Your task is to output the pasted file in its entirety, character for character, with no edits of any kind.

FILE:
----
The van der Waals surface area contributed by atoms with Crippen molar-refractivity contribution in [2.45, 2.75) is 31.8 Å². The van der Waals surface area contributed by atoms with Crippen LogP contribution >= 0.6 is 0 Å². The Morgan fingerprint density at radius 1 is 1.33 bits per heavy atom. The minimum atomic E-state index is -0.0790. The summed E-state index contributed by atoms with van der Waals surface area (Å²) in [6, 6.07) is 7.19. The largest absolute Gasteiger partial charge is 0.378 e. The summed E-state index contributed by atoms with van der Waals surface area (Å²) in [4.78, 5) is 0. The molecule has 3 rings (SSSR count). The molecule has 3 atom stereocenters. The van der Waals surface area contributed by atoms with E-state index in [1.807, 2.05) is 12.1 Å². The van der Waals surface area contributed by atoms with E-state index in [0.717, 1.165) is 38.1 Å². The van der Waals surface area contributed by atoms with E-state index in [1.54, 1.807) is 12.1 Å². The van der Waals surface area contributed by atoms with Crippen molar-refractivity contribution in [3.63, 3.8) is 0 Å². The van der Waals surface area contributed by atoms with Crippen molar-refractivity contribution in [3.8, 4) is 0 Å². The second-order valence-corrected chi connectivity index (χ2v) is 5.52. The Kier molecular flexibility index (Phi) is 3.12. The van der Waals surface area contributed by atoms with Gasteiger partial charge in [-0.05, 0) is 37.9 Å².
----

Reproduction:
The van der Waals surface area contributed by atoms with Crippen molar-refractivity contribution in [2.45, 2.75) is 31.8 Å². The van der Waals surface area contributed by atoms with Crippen LogP contribution >= 0.6 is 0 Å². The Morgan fingerprint density at radius 1 is 1.33 bits per heavy atom. The minimum atomic E-state index is -0.0790. The summed E-state index contributed by atoms with van der Waals surface area (Å²) in [6, 6.07) is 7.19. The largest absolute Gasteiger partial charge is 0.378 e. The summed E-state index contributed by atoms with van der Waals surface area (Å²) in [4.78, 5) is 0. The molecule has 3 rings (SSSR count). The molecule has 3 atom stereocenters. The van der Waals surface area contributed by atoms with E-state index in [1.807, 2.05) is 12.1 Å². The van der Waals surface area contributed by atoms with E-state index in [0.717, 1.165) is 38.1 Å². The van der Waals surface area contributed by atoms with E-state index in [1.54, 1.807) is 12.1 Å². The van der Waals surface area contributed by atoms with Crippen molar-refractivity contribution in [3.63, 3.8) is 0 Å². The van der Waals surface area contributed by atoms with Crippen molar-refractivity contribution in [3.8, 4) is 0 Å². The second-order valence-corrected chi connectivity index (χ2v) is 5.52. The Kier molecular flexibility index (Phi) is 3.12. The van der Waals surface area contributed by atoms with Gasteiger partial charge in [-0.05, 0) is 37.9 Å².